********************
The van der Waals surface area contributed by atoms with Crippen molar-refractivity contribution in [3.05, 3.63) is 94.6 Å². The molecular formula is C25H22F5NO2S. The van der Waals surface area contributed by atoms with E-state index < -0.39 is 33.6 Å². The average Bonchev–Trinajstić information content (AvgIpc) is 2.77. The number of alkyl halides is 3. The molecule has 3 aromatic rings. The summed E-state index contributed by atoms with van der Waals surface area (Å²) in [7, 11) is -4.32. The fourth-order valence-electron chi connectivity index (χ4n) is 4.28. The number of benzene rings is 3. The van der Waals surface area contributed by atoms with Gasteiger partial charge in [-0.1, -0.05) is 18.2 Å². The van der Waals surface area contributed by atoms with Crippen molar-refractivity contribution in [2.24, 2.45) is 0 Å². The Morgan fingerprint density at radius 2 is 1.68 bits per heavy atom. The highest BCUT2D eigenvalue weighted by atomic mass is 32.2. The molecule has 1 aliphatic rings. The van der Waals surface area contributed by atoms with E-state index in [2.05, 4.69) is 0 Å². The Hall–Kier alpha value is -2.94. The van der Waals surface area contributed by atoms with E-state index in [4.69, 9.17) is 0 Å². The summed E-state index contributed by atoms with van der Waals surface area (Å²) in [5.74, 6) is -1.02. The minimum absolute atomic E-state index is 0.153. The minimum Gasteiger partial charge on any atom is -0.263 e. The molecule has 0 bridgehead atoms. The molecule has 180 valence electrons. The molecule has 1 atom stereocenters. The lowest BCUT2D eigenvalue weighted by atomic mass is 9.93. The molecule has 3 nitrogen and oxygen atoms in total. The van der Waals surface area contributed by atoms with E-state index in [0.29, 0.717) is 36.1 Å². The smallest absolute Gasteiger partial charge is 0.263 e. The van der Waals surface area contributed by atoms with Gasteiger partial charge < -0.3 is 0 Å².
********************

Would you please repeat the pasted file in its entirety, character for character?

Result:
The van der Waals surface area contributed by atoms with Crippen molar-refractivity contribution in [3.05, 3.63) is 94.6 Å². The molecular formula is C25H22F5NO2S. The van der Waals surface area contributed by atoms with E-state index < -0.39 is 33.6 Å². The average Bonchev–Trinajstić information content (AvgIpc) is 2.77. The number of alkyl halides is 3. The molecule has 3 aromatic rings. The summed E-state index contributed by atoms with van der Waals surface area (Å²) in [7, 11) is -4.32. The fourth-order valence-electron chi connectivity index (χ4n) is 4.28. The number of benzene rings is 3. The van der Waals surface area contributed by atoms with Gasteiger partial charge in [-0.1, -0.05) is 18.2 Å². The van der Waals surface area contributed by atoms with Crippen molar-refractivity contribution in [2.24, 2.45) is 0 Å². The Morgan fingerprint density at radius 2 is 1.68 bits per heavy atom. The highest BCUT2D eigenvalue weighted by atomic mass is 32.2. The molecule has 1 aliphatic rings. The van der Waals surface area contributed by atoms with E-state index in [2.05, 4.69) is 0 Å². The Hall–Kier alpha value is -2.94. The van der Waals surface area contributed by atoms with E-state index in [4.69, 9.17) is 0 Å². The summed E-state index contributed by atoms with van der Waals surface area (Å²) in [5.74, 6) is -1.02. The minimum absolute atomic E-state index is 0.153. The minimum Gasteiger partial charge on any atom is -0.263 e. The molecule has 0 bridgehead atoms. The molecule has 180 valence electrons. The molecule has 1 atom stereocenters. The lowest BCUT2D eigenvalue weighted by atomic mass is 9.93. The molecule has 3 nitrogen and oxygen atoms in total. The van der Waals surface area contributed by atoms with E-state index in [0.29, 0.717) is 36.1 Å². The smallest absolute Gasteiger partial charge is 0.263 e. The van der Waals surface area contributed by atoms with Gasteiger partial charge < -0.3 is 0 Å².